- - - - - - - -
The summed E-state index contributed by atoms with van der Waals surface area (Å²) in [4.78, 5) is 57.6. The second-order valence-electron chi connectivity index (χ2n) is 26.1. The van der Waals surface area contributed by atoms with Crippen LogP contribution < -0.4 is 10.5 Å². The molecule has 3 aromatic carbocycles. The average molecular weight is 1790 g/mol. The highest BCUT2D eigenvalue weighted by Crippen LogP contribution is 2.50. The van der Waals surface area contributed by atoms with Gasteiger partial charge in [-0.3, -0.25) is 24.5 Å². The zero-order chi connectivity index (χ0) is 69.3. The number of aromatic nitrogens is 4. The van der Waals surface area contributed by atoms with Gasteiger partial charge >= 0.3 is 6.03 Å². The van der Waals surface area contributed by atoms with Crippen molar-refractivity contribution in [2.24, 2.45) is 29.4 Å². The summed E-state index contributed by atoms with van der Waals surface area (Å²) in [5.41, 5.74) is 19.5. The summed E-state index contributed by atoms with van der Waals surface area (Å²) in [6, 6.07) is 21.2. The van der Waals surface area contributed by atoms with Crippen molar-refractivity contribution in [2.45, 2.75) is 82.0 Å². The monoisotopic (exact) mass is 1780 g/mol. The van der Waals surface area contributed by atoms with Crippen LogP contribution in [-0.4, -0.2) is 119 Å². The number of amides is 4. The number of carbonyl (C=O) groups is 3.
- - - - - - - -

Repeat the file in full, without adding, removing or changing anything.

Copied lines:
The summed E-state index contributed by atoms with van der Waals surface area (Å²) in [4.78, 5) is 57.6. The second-order valence-electron chi connectivity index (χ2n) is 26.1. The van der Waals surface area contributed by atoms with Crippen LogP contribution < -0.4 is 10.5 Å². The molecule has 3 aromatic carbocycles. The average molecular weight is 1790 g/mol. The highest BCUT2D eigenvalue weighted by Crippen LogP contribution is 2.50. The van der Waals surface area contributed by atoms with Gasteiger partial charge in [-0.3, -0.25) is 24.5 Å². The zero-order chi connectivity index (χ0) is 69.3. The number of aromatic nitrogens is 4. The van der Waals surface area contributed by atoms with Gasteiger partial charge >= 0.3 is 6.03 Å². The van der Waals surface area contributed by atoms with Crippen molar-refractivity contribution in [2.24, 2.45) is 29.4 Å². The summed E-state index contributed by atoms with van der Waals surface area (Å²) in [5.41, 5.74) is 19.5. The summed E-state index contributed by atoms with van der Waals surface area (Å²) in [6, 6.07) is 21.2. The van der Waals surface area contributed by atoms with Crippen molar-refractivity contribution in [2.45, 2.75) is 82.0 Å². The monoisotopic (exact) mass is 1780 g/mol. The van der Waals surface area contributed by atoms with Crippen LogP contribution in [-0.4, -0.2) is 119 Å². The number of amides is 4. The number of carbonyl (C=O) groups is 3.